ESO’s La Silla Observatory in Chile released a striking image of star cluster NGC 3293 with clouds of glowing red gas and streaks of dust in the background. NGC is composed of young stars are believed to be less than ten million years old and is about 8000 light-years from Earth in the constellation of Carina (The Keel).
Using the Wide Field Imager (WFI) installed on the MPG/ESO 2.2-meter telescope at the observatory, astronomers study young star clusters such as NGC 3293 to learn more about the evolution of stars.
Star cluster are groups of stars that are held together by their own gravitational fields. Open star clusters and globular are the two types of clusters. NGC 3293 is an open star cluster; loosely clustered groups of young stars. The gravitational attraction between the stars in an open star cluster may be weak or non existent.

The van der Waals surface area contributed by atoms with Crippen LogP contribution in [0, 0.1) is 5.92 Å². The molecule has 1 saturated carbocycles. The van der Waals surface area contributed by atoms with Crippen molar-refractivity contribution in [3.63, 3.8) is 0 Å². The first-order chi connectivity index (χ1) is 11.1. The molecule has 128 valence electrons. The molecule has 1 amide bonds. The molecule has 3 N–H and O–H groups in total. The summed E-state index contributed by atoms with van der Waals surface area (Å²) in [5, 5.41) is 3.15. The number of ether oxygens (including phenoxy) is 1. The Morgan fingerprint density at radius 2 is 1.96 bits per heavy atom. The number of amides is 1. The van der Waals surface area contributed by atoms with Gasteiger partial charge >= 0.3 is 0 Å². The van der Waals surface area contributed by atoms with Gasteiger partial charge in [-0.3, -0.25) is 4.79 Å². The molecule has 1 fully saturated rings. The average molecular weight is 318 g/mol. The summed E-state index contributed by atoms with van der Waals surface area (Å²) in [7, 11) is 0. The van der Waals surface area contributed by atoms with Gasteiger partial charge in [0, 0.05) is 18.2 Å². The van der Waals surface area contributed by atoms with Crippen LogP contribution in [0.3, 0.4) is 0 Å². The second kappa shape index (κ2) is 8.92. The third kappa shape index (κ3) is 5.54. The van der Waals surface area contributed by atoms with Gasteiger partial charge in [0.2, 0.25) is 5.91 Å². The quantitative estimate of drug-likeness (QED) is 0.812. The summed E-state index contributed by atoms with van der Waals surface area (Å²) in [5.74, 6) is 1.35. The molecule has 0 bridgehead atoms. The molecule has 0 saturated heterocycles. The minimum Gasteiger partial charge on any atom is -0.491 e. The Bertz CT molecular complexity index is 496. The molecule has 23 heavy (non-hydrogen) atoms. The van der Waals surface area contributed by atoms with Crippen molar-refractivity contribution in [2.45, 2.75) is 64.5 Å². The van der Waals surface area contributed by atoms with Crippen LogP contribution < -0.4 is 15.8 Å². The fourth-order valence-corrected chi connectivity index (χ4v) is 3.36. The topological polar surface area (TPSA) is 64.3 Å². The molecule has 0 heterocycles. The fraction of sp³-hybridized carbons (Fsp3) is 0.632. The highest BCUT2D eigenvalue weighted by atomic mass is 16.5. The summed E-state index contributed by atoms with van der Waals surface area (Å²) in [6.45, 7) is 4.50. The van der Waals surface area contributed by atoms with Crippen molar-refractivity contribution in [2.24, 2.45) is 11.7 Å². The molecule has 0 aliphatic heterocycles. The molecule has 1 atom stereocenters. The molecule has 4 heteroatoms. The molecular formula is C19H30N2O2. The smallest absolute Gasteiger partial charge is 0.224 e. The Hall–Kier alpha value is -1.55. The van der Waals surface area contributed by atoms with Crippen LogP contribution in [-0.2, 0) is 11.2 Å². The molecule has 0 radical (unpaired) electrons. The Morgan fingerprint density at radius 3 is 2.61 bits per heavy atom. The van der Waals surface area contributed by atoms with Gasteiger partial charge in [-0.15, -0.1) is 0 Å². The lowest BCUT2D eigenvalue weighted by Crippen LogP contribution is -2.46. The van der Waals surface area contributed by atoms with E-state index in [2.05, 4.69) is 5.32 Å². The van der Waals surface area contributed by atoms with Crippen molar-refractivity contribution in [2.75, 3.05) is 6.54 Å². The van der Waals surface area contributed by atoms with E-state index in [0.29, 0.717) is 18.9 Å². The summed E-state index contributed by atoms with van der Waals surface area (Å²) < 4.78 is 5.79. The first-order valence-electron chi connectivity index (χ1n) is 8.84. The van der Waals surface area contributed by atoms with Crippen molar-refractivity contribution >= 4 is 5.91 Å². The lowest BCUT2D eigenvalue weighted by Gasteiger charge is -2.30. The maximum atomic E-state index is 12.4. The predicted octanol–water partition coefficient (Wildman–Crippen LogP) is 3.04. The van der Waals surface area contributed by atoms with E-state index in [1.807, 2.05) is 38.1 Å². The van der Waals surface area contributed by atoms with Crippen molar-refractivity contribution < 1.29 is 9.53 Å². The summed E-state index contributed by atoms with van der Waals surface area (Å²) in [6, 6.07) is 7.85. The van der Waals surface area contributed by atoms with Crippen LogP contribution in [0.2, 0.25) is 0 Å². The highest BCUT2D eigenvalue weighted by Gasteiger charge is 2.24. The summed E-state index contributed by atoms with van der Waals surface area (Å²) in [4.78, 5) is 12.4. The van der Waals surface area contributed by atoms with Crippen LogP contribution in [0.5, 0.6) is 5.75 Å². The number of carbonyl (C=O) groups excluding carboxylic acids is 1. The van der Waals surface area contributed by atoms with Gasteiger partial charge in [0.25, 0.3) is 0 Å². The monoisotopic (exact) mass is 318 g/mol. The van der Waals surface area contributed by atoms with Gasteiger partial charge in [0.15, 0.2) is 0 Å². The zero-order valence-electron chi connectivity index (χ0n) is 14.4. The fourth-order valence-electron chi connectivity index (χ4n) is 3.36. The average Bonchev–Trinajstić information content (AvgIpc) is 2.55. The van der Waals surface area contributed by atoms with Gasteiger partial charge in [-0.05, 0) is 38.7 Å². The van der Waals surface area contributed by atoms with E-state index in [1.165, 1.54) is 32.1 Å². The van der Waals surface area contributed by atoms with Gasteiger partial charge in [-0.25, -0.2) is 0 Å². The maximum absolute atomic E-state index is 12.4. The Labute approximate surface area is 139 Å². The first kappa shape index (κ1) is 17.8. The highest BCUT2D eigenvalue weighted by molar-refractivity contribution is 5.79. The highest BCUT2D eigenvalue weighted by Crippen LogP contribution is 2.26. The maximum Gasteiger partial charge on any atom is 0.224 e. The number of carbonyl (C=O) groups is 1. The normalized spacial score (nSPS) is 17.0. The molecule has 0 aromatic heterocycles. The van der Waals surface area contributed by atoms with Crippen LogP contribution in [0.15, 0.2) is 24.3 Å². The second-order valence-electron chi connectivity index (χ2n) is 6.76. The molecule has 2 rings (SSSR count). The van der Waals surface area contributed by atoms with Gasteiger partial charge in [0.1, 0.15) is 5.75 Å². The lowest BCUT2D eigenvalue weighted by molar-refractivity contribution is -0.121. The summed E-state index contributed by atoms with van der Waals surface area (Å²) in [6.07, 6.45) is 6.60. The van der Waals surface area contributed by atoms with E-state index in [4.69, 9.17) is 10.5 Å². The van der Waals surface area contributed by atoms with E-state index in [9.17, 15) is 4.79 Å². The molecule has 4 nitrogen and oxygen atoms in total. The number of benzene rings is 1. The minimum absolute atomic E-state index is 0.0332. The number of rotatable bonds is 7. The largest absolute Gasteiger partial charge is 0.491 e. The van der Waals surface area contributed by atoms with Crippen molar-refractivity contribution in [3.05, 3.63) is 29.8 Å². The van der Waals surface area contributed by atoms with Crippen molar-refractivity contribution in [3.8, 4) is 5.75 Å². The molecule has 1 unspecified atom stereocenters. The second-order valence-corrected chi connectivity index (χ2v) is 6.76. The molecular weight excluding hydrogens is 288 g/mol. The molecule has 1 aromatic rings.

Globular star clusters are made up of hundreds of thousands of very old stars that are gravitationally bound. These stars are attracted to each other and form a very tight sphere. The stars within a globular star cluster orbit a galactic core and the amount of stars within get denser going toward the center.
These open clusters each formed from a giant cloud of molecular gas and their stars are held together by their mutual gravitational attraction. But these forces are not enough to hold a cluster together against close encounters with other clusters and clouds of gas as the cluster’s own gas and dust dissipates. So, open clusters will only last a few hundred million years, unlike their big cousins, the globular clusters, which can survive for billions of years, and hold on to far more stars.